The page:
In 1989, designer Dries Van Noten opened his first boutique in a former gentlemen’s clothing shop in his native Antwerp. The five-story building with a distinctively curved front rather like the Flatiron’s soon became a fashion landmark — if you made the trek to Antwerp, you had to make a pitstop at Dries. Then in 2009, he took the plunge and opened a shop in Paris, on the Quai Malaquais, an area of the Left Bank known mainly for galleries, antiques dealers, and art-supply stores.
I remember the excitement when he opened that boutique, because one whole section of the main floor resembled a chic living room (a novelty at the time). Plus, the individual aesthetic of Dries now came to Paris, where more could see it. Two years later and only a few doors away, he opened a men’s shop, firmly planting his flag in that tiny but popular corner of Paris.
Now, timed to the fall 2023 couture shows, he has opened a jewel box of a perfume shop on the ground floor of an historic building next to his men’s store. Art historians will know the location as the former home of Breheret Gallery, which sold early works of Picasso and Chagall, among other artists. When the building came up for sale, Van Noten urged the corporate owners of his brand at Puig to buy it, believing the corner ground-floor retail space was the right match for his burgeoning beauty business. And it definitely completes a Dries story along the Quai Malaquais. With three storefronts, he owns that strip.
With so much standardizing going on in high fashion and retail, it’s great to see an individual approach. “We make our [clothing] collections with a sense of freedom, and I also don’t want to dictate perfumes,” Van Noten said last week, shortly before the site opened to the public. “I want to give people a choice.” Launched a year ago, the beauty line consists of 36 shades of lipstick and a dozen scents. Sustainability is a big consideration. “Everything is rechargeable, so you buy one lipstick capsule and refill it,” he said. “The perfume bottles are all refillable. The packaging is all done in paper pulp and we don’t use glue.”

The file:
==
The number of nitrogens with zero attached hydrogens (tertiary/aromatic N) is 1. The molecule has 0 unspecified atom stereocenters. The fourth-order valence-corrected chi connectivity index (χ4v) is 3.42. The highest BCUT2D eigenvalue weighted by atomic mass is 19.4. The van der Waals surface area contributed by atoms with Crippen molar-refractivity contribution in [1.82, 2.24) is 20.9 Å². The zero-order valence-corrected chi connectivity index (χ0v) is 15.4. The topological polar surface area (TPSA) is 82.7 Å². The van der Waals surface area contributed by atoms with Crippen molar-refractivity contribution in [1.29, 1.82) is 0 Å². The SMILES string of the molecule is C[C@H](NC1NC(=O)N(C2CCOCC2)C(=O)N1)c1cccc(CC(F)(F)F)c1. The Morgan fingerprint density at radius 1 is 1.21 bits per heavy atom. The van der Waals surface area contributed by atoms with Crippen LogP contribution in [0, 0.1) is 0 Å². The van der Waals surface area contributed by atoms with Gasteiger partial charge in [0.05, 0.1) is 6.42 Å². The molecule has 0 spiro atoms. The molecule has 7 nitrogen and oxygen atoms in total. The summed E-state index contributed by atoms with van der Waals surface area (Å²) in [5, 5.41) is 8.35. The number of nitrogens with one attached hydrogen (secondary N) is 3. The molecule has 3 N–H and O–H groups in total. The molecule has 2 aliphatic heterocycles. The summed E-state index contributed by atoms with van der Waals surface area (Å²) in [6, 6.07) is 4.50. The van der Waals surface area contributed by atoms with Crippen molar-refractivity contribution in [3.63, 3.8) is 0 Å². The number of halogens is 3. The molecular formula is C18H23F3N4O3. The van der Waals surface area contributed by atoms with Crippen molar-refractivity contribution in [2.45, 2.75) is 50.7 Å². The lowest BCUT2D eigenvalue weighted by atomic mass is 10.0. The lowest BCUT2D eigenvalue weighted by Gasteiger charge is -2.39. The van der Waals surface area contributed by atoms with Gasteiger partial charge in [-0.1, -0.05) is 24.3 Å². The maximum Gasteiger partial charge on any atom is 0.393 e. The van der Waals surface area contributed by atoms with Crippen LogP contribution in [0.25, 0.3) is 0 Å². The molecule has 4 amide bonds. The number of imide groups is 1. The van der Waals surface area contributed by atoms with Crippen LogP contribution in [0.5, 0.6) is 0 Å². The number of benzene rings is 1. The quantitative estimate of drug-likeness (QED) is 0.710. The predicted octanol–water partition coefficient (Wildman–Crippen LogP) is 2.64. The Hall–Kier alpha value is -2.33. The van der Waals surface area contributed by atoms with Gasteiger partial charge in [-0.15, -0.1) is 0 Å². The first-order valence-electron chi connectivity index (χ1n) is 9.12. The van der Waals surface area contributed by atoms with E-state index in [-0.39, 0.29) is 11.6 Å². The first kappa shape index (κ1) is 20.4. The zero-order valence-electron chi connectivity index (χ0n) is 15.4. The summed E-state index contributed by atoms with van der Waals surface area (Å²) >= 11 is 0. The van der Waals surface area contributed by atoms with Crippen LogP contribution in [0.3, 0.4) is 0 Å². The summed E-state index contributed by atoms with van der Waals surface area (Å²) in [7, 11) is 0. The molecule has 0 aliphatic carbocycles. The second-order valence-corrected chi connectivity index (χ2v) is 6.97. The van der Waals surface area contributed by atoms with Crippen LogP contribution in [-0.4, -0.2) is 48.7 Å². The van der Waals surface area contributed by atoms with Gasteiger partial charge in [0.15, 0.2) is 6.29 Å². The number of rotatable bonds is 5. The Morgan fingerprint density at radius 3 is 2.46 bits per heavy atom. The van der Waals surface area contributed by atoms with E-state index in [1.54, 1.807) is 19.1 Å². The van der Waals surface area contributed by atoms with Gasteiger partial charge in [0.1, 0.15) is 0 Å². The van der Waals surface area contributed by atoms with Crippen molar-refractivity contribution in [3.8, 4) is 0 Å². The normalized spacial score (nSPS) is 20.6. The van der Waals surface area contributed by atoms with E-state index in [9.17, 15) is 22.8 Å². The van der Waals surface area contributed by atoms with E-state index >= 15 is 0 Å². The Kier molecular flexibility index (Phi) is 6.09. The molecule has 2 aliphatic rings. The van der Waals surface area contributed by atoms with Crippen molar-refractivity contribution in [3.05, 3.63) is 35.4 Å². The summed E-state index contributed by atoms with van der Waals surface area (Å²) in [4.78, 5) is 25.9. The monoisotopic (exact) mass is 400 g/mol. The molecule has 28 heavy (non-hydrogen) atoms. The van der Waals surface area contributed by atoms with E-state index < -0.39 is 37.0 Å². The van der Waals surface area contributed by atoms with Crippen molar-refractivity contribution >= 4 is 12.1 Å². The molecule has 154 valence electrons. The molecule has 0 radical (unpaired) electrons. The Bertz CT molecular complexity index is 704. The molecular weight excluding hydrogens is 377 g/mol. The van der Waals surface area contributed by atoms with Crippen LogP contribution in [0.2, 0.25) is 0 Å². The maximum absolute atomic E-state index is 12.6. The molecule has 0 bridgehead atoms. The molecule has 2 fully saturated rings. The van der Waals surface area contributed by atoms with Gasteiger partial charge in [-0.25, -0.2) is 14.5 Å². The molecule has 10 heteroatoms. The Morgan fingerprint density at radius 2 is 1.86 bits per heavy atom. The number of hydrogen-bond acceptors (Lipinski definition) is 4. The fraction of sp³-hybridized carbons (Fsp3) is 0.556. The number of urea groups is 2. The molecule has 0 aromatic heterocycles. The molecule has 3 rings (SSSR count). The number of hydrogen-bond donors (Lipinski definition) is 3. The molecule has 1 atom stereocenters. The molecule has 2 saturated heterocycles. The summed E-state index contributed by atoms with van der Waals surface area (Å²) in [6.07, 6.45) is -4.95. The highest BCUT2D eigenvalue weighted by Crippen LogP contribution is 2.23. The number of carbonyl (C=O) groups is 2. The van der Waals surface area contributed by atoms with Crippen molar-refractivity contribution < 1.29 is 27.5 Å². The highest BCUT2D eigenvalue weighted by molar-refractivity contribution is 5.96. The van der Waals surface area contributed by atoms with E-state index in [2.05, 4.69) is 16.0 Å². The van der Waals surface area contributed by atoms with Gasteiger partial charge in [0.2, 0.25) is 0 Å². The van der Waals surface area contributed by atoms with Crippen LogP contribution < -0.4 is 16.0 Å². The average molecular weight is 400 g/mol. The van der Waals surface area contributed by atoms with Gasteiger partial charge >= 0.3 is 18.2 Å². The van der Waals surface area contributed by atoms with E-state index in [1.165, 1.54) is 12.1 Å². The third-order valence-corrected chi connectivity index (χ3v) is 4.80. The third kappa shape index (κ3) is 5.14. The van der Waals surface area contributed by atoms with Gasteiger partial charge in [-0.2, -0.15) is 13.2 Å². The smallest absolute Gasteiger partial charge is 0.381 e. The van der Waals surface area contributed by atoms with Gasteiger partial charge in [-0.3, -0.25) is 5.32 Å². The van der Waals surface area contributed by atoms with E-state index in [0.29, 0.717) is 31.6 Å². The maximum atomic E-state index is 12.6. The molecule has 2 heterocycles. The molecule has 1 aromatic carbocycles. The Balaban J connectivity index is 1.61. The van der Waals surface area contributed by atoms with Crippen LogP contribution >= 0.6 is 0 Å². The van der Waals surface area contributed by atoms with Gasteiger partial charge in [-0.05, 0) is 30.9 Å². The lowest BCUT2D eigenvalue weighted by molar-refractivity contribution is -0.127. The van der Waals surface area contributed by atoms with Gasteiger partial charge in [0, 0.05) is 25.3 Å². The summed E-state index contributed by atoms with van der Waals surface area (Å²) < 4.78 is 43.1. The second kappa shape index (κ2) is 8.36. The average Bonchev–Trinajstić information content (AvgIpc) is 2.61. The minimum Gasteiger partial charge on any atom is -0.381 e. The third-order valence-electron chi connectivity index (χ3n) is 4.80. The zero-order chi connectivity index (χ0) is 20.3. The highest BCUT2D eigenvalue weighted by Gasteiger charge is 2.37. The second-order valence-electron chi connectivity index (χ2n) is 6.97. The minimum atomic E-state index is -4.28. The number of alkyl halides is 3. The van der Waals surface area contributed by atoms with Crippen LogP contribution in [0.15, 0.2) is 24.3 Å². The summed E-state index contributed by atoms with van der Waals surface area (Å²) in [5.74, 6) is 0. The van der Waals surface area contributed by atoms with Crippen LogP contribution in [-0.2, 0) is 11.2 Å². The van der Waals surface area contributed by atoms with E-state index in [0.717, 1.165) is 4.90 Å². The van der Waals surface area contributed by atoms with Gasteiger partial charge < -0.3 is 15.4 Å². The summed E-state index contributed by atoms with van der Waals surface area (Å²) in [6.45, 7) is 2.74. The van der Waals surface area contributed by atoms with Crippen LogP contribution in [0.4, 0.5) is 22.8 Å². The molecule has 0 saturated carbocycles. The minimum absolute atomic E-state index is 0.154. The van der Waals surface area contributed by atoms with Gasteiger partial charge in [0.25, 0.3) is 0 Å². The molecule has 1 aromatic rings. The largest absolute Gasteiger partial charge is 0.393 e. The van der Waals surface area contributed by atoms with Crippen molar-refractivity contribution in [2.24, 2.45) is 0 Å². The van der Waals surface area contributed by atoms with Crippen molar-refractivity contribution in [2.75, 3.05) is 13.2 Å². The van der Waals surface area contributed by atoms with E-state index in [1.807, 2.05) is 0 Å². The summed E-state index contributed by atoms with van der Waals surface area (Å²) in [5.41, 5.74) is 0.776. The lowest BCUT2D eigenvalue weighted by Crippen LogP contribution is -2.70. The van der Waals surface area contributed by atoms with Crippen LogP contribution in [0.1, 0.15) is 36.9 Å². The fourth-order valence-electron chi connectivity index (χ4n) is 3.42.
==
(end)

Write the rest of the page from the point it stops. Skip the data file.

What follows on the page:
But the surroundings are the thing. The fixtures and glass chandelier feel a bit 1970s Italian, there’s a 17th-century Flemish tapestry on the back wall, the floor is comprised of random-size pieces of marble, and the parchment and alabaster details are meant to suggest materials favored by Jean-Michel Frank, who did interiors for Guerlain’s perfume shops.
Though the space is compact, it offers a nice element of discovery. There are some small accessories also on sale — Van Noten had drawstring pouches made up from the bolts of fabric he keeps in his studio in Antwerp — and in a dark back room, a kind of cabinet of curiosities, he has pieces from earlier collections on sale. The archive room has a bit of a boudoir vibe, by design. Open a series of bureau drawers and see what you find.
“As we’re opening during the couture shows, we focused on pieces from the Lacroix collection,” he said, referring to a runway collaboration he did with Christian Lacroix in September 2019. “We had a lot of extra stock from that collection because it was delivered in the middle of the pandemic,” he said.
Van Noten says more beauty shops, along similar lines, will be opening in other cities next year.